Quantum bugs

I've just been driven mad by a "Quantum bug". What is a quantum bug? Well, it's a bug that doesn't exist unless you look at it :-)

I kept getting a NullReferenceException in my code. It happened whenever I changed a property of a class. I assumed it was something in the framework, but it was in fact in a library of my own. When the property changed it would trigger an observer I had attached, the purpose of this observer is to check if the form that owns my component is the active form, if it is then it records the object that changed; the purpose is to know which objects were modified by which form.

Anyway, to check if the form is active I do this

Form activeForm = System.Windows.Forms.Form.ActiveForm;
Form activeMdiChildForm = activeForm.ActiveMdiChild;
if (activeForm == this.Form || activeMdiChildForm == this.Form)

Now the quantum!

If you are debugging your app Form.ActiveForm will always return null! How useful is that eh? :-) So, when debugging my app I get a NullReferenceException, when I let it run through I don't.

There was me being a good boy, stepping through the code I had just added to check it does what it is supposed to, and Bill punishes me for it!

Damn :-)


Cocoa, falling at the first hurdle?

I was REALLY looking forward to programming some apps on the Mac using Cocoa and objective-C.

I am reading "Cocoa programming for MAC OS X" by Aaron Hillegas. I had read as far as page 30 when I saw the following:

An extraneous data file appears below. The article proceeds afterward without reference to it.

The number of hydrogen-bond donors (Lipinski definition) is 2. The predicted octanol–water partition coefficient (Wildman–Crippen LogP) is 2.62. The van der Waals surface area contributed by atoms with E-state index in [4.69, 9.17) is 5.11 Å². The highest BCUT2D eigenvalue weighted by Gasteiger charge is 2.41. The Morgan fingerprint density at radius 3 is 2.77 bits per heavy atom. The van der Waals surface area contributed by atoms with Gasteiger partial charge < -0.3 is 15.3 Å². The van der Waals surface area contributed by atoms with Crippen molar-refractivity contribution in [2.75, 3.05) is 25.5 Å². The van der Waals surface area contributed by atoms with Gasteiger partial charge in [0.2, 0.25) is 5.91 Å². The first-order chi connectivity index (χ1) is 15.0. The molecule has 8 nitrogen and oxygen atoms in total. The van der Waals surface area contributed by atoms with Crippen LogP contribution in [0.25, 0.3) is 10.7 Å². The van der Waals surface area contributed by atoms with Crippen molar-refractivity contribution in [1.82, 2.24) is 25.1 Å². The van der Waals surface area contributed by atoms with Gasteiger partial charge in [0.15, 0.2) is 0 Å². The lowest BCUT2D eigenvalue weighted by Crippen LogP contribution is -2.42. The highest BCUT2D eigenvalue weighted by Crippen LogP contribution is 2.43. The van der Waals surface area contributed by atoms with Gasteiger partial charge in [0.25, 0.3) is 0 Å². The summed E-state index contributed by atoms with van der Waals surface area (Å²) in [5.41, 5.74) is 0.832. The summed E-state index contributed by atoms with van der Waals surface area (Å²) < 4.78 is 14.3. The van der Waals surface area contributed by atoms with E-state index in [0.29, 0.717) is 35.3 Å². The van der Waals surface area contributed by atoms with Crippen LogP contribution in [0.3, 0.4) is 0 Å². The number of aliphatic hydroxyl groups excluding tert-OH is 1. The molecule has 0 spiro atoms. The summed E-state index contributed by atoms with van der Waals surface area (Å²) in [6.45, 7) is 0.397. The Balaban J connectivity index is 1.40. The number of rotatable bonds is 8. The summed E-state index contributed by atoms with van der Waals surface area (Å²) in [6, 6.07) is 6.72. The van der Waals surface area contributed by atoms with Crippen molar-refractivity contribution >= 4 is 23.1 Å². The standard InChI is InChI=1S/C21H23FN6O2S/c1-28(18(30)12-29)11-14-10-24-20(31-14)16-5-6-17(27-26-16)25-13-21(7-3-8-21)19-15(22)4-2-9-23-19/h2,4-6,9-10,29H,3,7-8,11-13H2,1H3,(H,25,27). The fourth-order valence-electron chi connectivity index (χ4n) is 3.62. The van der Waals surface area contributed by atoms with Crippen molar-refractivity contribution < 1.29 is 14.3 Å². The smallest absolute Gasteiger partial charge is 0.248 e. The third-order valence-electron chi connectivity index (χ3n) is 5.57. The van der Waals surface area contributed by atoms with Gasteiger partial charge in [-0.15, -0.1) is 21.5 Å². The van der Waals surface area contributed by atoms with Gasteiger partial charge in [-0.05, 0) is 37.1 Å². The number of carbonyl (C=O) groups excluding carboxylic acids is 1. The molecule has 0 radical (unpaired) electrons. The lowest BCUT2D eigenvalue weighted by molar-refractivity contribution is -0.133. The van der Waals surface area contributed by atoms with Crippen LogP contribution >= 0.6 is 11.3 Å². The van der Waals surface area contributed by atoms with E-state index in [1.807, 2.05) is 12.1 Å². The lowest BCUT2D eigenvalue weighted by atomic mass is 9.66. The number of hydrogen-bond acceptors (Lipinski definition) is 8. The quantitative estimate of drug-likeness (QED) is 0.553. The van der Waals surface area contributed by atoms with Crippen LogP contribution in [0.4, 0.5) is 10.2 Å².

"Objective-C is a very simple language. It has no visibility specifiers: All methods are public; and all instance variables are protected. (Actually, there are instance specifiers for instance variables, but they are rarely used. The default is protected, and that works nicely.)"


Works nicely? I disagree! It is actually possible to make a class's method private by not including it in the interface declaration (myclass.h) and just adding the implementation file instead, but what about protected methods?

I expose as little as needed to ensure the class provides the service it was designed to. The signatures/names of members in my public area change as little as possible so as not to break other people's code. Public members are therefore inflexible.

I am happy to expose a few more methods here. Typically virtual methods so that anyone inheriting from my class can hook in their own code and modify the behaviour of my class. Protected members are a little more flexible to change as fewer lines of code depend on them, but I still try to change them as little as possible.

internal / friend
These are vital to me. They allow me (and only me) access to certain members of other classes. I find this invaluable when I need to have some kind of collaboration between classes in a framework that nobody else should have access to, including descendants of my own classes that are not in the same assembly/module.